It is only when we silence the blaring sounds of
our daily existence that we can finally hear
the whispers of truth that life reveals to us,
as it stands knocking on the doorsteps of our hearts.
Now this is a river to paddle on! I was on the water before 10:00, which is almost required in Florida summers. It was very comfortable. Two paddlers had launched a little before me and were drifting downstream watching the birds.
My first bird of the day was this limpkin. I hear them every time I paddle this river but lately they have been staying off the river and in the woods, most likely with little ones.
I drifted on. The snowy egrets can mostly be found in the first half-mile of river. This one was on the south side, watching for lunch from a perch on an exposed limb.
It surprised me by taking off, they are usually very tolerant of paddlers.
I saw several great blue herons today. This one was near the entrance to Cassidy Spring.
I sat for a while watching it and taking photos. Eventually it left.
You know, so many of the flying great blue heron photos that I post are taken shortly after they have taken off, so their necks are extended. But they don't typically fly that way. Once they are aloft, they tuck their neck into their body. Later in the day I took some of a great blue as it flew by me, with its neck already pulled in:
I went into Blue Spring, of course. I almost passed this green heron without seeing it in amongst the leaves.
Apparently I was not perceived as a threat, as it went on preening as I parked near it over the spring.
I went out the back way of the spring. Couldn't resist doing a video, which is at the bottom of this post. Once back on the river, I continued downstream.
This pretty little wood duck was swimming alone near the shoreline.
And then it was time to turn around; the sun was making it a bit warm. I doubt I had even gone 2 miles at that point.
I can never resist taking turtle pictures when they stay on the logs as I go by.
And of course I can also never resist taking photos of great egrets, as regular readers know. This one was posing nicely.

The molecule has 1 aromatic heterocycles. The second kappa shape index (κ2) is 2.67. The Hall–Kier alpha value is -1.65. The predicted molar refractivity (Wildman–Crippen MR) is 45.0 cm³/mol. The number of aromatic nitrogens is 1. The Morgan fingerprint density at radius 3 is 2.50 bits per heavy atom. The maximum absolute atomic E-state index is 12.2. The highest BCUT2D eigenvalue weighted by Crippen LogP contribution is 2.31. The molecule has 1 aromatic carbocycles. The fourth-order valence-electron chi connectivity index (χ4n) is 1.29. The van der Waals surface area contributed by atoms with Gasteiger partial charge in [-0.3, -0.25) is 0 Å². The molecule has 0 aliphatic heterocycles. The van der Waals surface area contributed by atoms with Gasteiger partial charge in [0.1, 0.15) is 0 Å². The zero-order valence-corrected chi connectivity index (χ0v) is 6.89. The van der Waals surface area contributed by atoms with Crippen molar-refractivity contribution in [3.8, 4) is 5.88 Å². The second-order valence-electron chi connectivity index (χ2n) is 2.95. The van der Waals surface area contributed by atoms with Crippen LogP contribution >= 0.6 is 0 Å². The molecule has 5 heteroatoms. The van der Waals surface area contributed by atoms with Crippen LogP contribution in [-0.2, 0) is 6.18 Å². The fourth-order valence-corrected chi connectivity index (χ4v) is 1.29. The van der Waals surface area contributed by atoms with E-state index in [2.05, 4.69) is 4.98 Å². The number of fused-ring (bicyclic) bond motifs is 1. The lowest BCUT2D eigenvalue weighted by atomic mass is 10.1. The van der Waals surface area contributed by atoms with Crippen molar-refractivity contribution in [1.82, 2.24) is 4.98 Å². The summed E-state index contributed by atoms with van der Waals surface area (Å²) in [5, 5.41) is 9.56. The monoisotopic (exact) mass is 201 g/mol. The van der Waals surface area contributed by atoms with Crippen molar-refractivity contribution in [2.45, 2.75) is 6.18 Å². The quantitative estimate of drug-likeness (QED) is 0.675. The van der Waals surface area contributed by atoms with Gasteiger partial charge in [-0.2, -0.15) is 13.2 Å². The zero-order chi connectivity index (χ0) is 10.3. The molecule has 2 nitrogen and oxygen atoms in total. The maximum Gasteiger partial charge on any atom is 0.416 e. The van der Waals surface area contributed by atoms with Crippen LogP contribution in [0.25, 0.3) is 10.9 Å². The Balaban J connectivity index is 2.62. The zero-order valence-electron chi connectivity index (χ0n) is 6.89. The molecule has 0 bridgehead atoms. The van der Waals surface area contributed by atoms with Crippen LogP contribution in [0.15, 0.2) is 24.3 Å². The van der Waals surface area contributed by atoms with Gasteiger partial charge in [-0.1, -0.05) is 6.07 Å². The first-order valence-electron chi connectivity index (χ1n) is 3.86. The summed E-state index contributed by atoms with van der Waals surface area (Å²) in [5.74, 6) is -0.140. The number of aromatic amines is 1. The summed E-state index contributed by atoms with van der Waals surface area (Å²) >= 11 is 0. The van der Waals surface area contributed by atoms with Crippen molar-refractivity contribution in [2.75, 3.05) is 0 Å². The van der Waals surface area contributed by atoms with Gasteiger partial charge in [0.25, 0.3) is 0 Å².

It took off as I approached, circling back to fly past me. With that huge wing span, making a tight turn in the air is quite an accomplishment.
And off it went.
Shortly after I passed the Blue Spring inlet, I heard an osprey. They are not seen as often on this river as on the Wakulla. This one was perched in a tree. I sat beneath it for a while to see if it would fly. Eventually it took off. It wasn't until I checked the photo in the camera's LCD screen that I noticed it had something in its claws.
It flew across the river to a high branch of a tree and sat there for a while. I continued slowly upstream. As I got about even with it, it took off again. Still had its catch with it...
And on to the boat ramp. This tricolored heron was just leaving the surface vegetation across from the ramp area when I got there.
This was a fantastic day! As mentioned above, I took a video of my passage through the narrow stream that links the back of Blue Spring to the main river. It took about 8 minutes to paddle through it--that time flies when you are there looking from side to side into the woods and enjoying the ride, but that's a bit long for a video of the experience. So I shortened it to the middle section of the stream. Shortly after an ibis appears on the left you will hear two clicks, which are my camera shutter releasing. Unfortunately those photos didn't make the cut to this post. Right after that, a wood duck flies from right to left, and then the ibis leaves. One thing I like about this video is that it gives you an idea of the sounds I appreciate while I am paddling. If you read about the sports-event-level noise I recently encountered on the Wakulla (previous post), this may give you an idea of my preferred sound level. This river sounds like this most of the time (on weekdays, absent air boats or an unusual number of power boats...). (NOTE: Weirdly, I just reviewed this video and when the volume is up I hear a strange pulsing mechanical sound. I can only imagine that is a camera function. Sounds downright alien. If you get that, turn the volume down!)
I hope to get out again this week. Stand by.